Pocket : Part 1 ‘Put it in your pocket and save it for a rainy day…’

If, like me, you come across loads of interesting stuff on the web that you’d like to read but maybe isn’t what you’re looking for right now, then you want a way to save it so you can come back to it later, right?

Pocket is a fantastic tool to save things for just this reason. It can be installed across all your devices – laptop, tablet, phone etc – so that it automatically syncs and your saved web page or article is ready and waiting for you when you have the time to read it properly.

Set up is easy, you need to create an account but once done you really need do little else – except use it!

To save a web page to your Pocket from your phone or tablet: download the Pocket app to that device and log in using your email and password; when you have something you want to save use the ‘share’ option in your browser and scroll through the available sharing options (usually Facebook, Twitter, LinkedIn … etc) until you see the Pocket logo and click. It’s that simple! Sync between devices is pretty rapid, so if you want to read that article a couple of minutes later from another device then it will be ready and waiting for you – just open the Pocket app and scroll until you find it.

You can download saved stuff too, so that you can read it whilst not connected to the internet (on the underground, whilst flying etc); and you can categorise stuff by giving it tags: recipes, techie stuff, marketing articles, gardening tips … whatever floats your boat, and then you can easily view only the saved items for one particular subject. You can apply more than one tag to each saved item, so if it falls into more than one category you aren’t compromised on filing it. Tags can be added at the time you save your page – but my tip for speed and convenience is to simply pocket the article, and then every so often pop into your pocket and apply the appropriate tags to each untagged one – or just read and delete if that’s what you prefer.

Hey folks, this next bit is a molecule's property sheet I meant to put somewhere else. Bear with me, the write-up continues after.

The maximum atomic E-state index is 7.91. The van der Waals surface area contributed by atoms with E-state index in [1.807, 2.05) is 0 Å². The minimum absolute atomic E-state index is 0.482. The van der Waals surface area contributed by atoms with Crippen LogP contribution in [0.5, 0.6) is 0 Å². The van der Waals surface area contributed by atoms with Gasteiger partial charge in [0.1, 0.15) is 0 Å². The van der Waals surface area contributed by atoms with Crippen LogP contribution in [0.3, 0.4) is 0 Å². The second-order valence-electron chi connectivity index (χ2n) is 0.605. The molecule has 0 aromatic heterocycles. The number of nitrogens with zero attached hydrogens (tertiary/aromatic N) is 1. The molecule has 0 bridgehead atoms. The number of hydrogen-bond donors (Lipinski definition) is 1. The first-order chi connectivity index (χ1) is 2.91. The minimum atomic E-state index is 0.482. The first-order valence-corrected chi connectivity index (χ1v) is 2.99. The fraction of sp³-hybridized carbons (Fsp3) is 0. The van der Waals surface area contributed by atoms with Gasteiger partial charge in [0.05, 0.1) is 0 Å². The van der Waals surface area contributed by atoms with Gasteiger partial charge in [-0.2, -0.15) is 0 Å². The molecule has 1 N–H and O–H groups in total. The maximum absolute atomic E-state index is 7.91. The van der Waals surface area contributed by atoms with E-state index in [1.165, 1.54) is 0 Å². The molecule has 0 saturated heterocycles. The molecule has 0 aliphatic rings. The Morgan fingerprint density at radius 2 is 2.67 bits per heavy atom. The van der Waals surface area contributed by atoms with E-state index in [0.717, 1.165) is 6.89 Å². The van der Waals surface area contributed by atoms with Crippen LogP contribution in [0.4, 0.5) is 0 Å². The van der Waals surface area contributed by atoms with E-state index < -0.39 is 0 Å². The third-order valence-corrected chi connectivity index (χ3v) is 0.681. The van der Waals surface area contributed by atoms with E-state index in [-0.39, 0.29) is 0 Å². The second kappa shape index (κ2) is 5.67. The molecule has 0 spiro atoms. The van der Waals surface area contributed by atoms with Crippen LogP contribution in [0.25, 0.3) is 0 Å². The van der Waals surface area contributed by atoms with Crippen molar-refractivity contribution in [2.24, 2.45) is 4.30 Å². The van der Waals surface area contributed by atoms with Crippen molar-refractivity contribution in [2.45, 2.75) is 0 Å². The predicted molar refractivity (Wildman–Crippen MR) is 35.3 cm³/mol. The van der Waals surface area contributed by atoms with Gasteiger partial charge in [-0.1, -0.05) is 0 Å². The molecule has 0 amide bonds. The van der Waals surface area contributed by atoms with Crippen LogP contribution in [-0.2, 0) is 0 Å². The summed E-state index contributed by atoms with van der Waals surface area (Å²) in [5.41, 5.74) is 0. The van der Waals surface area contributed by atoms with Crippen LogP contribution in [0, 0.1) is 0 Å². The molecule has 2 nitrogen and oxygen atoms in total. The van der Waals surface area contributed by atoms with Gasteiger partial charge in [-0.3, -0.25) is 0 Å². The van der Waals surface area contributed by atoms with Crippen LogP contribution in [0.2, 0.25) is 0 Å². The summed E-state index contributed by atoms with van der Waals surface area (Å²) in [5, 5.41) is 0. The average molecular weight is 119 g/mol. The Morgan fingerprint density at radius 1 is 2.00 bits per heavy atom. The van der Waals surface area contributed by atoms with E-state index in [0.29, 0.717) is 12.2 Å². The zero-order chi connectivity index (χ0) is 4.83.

But, isn’t this the same thing as bookmarking it in your browser? Well, kind of – but better. No messy bookmarks bar, no flipping or flapping about between bookmark folders trying to find that one really interesting piece you wanted to read but now for the life of you can’t find it (probably because you mis-filed it?). Is that not you? Oh well, it’s just me then…

If you are a big reader or researcher of web articles, this app could be your new best friend. And it has a nice bit of screen styling too.